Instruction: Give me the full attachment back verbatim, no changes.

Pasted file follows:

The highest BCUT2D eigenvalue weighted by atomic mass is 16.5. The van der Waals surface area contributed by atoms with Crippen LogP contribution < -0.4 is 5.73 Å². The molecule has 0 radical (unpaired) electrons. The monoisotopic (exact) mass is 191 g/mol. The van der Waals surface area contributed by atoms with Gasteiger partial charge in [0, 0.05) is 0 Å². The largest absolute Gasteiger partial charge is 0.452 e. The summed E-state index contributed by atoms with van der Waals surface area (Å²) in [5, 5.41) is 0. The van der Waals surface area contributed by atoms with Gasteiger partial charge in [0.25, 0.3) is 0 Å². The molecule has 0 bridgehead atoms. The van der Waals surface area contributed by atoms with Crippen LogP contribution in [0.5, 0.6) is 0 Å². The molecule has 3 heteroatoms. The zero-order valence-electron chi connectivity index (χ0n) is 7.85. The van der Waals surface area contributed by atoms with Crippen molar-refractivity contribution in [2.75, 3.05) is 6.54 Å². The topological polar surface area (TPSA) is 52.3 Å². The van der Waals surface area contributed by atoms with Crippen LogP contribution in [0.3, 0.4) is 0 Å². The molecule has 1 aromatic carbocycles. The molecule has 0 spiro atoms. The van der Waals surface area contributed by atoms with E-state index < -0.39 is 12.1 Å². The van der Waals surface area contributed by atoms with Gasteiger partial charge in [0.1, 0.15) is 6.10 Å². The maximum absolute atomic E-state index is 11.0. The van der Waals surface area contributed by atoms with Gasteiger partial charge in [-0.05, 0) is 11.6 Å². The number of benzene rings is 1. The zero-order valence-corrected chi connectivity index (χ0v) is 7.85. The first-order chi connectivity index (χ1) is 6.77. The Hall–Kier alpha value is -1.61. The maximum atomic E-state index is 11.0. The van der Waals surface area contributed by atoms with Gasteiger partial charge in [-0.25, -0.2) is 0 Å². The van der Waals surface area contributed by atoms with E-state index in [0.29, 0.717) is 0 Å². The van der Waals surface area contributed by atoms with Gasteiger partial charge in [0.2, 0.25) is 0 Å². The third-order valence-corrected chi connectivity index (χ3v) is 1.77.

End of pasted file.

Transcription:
The highest BCUT2D eigenvalue weighted by atomic mass is 16.5. The van der Waals surface area contributed by atoms with Crippen LogP contribution < -0.4 is 5.73 Å². The molecule has 0 radical (unpaired) electrons. The monoisotopic (exact) mass is 191 g/mol. The van der Waals surface area contributed by atoms with Gasteiger partial charge in [0, 0.05) is 0 Å². The largest absolute Gasteiger partial charge is 0.452 e. The summed E-state index contributed by atoms with van der Waals surface area (Å²) in [5, 5.41) is 0. The van der Waals surface area contributed by atoms with Gasteiger partial charge in [0.25, 0.3) is 0 Å². The molecule has 0 bridgehead atoms. The van der Waals surface area contributed by atoms with Crippen LogP contribution in [0.5, 0.6) is 0 Å². The molecule has 3 heteroatoms. The zero-order valence-electron chi connectivity index (χ0n) is 7.85. The van der Waals surface area contributed by atoms with Crippen molar-refractivity contribution in [2.75, 3.05) is 6.54 Å². The topological polar surface area (TPSA) is 52.3 Å². The van der Waals surface area contributed by atoms with Crippen LogP contribution in [0.3, 0.4) is 0 Å². The molecule has 1 aromatic carbocycles. The molecule has 0 spiro atoms. The van der Waals surface area contributed by atoms with E-state index < -0.39 is 12.1 Å². The van der Waals surface area contributed by atoms with Gasteiger partial charge in [0.1, 0.15) is 6.10 Å². The maximum absolute atomic E-state index is 11.0. The van der Waals surface area contributed by atoms with Gasteiger partial charge in [-0.05, 0) is 11.6 Å². The number of benzene rings is 1. The zero-order valence-corrected chi connectivity index (χ0v) is 7.85. The first-order chi connectivity index (χ1) is 6.77. The Hall–Kier alpha value is -1.61. The maximum atomic E-state index is 11.0. The van der Waals surface area contributed by atoms with Gasteiger partial charge in [-0.25, -0.2) is 0 Å². The van der Waals surface area contributed by atoms with E-state index in [0.29, 0.717) is 0 Å². The van der Waals surface area contributed by atoms with Gasteiger partial charge in [0.2, 0.25) is 0 Å². The third-order valence-corrected chi connectivity index (χ3v) is 1.77.